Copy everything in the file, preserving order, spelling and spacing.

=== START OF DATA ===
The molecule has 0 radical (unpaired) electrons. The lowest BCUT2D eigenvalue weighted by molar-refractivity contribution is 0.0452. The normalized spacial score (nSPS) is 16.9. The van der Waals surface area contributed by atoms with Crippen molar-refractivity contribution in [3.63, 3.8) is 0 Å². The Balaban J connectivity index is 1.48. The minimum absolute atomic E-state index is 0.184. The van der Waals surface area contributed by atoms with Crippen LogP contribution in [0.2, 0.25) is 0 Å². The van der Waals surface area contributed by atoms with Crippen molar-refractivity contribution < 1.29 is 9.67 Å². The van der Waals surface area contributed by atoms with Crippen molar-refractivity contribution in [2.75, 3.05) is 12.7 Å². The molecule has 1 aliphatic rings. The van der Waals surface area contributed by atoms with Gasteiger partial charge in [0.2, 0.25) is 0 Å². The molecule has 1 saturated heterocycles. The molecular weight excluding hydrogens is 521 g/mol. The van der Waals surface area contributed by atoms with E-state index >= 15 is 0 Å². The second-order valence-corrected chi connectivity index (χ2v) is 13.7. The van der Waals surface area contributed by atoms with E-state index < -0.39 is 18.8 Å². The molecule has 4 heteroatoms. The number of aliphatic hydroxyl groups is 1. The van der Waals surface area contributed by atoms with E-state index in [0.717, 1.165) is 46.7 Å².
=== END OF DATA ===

The molecule has 0 radical (unpaired) electrons. The lowest BCUT2D eigenvalue weighted by molar-refractivity contribution is 0.0452. The normalized spacial score (nSPS) is 16.9. The van der Waals surface area contributed by atoms with Crippen molar-refractivity contribution in [3.63, 3.8) is 0 Å². The Balaban J connectivity index is 1.48. The minimum absolute atomic E-state index is 0.184. The van der Waals surface area contributed by atoms with Crippen LogP contribution in [0.2, 0.25) is 0 Å². The van der Waals surface area contributed by atoms with Crippen molar-refractivity contribution < 1.29 is 9.67 Å². The van der Waals surface area contributed by atoms with Crippen molar-refractivity contribution in [2.75, 3.05) is 12.7 Å². The molecule has 1 aliphatic rings. The van der Waals surface area contributed by atoms with Gasteiger partial charge in [0.2, 0.25) is 0 Å². The molecule has 1 saturated heterocycles. The molecular weight excluding hydrogens is 521 g/mol. The van der Waals surface area contributed by atoms with E-state index >= 15 is 0 Å². The second-order valence-corrected chi connectivity index (χ2v) is 13.7. The van der Waals surface area contributed by atoms with E-state index < -0.39 is 18.8 Å². The molecule has 4 heteroatoms. The number of aliphatic hydroxyl groups is 1. The van der Waals surface area contributed by atoms with E-state index in [0.717, 1.165) is 46.7 Å².